“Late Summer” from The Needle, © 2011 by Jennifer Grotz – Houghton Mifflin Harcourt

Jennifer Grotz (1971 – ), American poet and translator, grew up in small-town Texas, but has lived in France and Poland. She teaches English and creative writing at the University of Rochester. In 2017 she was named as the seventh director of the Bread Loaf Writers’ Conference.


    • Window Left Open (Graywolf Press, 2016)
    • The Needle, poems (Houghton Mifflin Harcourt, 2011)
    • Cusp, poems (Houghton Mifflin/Mariner Books, 2003)
    • Not Body, limited-edition letterpress poetry chapbook (Urban Editions, 2001)



Les Murray’s poem is about a wildfire in Australia, but it is eerily similar to the fires here in drought-plagued California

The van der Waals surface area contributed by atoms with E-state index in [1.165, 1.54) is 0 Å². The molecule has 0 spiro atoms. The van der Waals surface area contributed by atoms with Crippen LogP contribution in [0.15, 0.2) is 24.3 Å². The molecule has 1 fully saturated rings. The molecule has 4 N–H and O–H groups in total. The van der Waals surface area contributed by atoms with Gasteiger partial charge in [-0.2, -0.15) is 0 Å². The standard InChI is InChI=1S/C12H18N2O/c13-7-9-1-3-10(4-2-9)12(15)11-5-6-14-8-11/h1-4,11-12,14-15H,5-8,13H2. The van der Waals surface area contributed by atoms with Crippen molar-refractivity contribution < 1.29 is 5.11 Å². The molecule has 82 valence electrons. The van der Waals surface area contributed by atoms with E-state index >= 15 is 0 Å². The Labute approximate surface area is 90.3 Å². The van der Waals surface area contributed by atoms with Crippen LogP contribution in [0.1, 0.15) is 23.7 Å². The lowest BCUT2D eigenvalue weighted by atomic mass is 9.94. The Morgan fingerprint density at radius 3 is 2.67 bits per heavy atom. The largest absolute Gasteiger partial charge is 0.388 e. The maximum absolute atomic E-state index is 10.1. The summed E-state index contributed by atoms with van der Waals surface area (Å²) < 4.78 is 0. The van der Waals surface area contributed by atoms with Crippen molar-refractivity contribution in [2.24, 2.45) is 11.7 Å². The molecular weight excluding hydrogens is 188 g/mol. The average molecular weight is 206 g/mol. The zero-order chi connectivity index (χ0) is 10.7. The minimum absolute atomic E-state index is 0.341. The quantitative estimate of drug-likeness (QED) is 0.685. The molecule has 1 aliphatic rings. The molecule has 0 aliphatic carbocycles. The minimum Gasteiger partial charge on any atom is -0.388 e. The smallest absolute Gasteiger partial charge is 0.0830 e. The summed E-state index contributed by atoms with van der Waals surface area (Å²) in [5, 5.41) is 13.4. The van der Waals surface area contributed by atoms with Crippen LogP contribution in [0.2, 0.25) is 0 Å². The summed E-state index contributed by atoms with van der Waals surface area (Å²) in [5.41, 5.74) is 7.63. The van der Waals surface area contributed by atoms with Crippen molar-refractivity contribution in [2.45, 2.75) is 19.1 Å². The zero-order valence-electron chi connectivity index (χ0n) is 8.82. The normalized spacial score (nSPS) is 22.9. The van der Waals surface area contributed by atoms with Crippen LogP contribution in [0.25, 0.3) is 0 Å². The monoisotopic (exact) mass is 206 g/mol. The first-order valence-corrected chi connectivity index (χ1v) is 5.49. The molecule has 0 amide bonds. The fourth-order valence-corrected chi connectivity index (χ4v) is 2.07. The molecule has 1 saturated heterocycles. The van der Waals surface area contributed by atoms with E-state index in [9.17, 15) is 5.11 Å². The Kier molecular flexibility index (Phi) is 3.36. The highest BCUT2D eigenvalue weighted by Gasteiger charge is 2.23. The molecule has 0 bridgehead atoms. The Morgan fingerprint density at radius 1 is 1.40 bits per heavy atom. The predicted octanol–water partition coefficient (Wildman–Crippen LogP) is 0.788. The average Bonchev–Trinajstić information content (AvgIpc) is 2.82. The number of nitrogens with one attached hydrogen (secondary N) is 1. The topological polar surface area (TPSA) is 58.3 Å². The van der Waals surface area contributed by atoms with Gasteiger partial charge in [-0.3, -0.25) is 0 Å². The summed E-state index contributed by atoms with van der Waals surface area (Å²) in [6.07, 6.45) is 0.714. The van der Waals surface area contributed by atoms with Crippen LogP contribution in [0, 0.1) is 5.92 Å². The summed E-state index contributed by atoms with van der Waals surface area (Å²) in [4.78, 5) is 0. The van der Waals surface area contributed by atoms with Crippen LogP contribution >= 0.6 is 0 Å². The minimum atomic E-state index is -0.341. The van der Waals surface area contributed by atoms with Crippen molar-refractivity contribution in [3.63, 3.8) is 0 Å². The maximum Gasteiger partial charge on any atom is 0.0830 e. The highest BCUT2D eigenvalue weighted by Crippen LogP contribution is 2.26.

Late Summer Fires

The paddocks shave black
with a foam of smoke that stays,
welling out of red-black wounds.

In the white of a drought
this happens. The hardcourt game.
Logs that fume are mostly cattle,

inverted, stubby. Tree stumps are kilns.
Walloped, wiped, hand-pumped,
even this day rolls over, slowly.

At dusk, a family drives sheep
out through the yellow
of the Aboriginal flag.

“Late Summer Fires” from Late Summer Fires, © 1996 by Les Murray – Carcanet Press

Les Murray (1938 – ) is an Australian poet, anthologist and critic, author of nearly 30 volumes of poetry and two verse novels. The National Trust of Australia has honored him as one of the 100 Australian Living Treasures.


  • The Weatherboard Cathedral (Sydney, Angus & Robertson, 1969)
  • Selected Poems: The Vernacular Republic (Sydney, Angus & Robertson, 1976)
  • The Daylight Moon (Carcanet Press, 1988)
  • Late Summer Fires (Carcanet Press, 1996)
  • Waiting for the Past (Carcanet Press, 2015)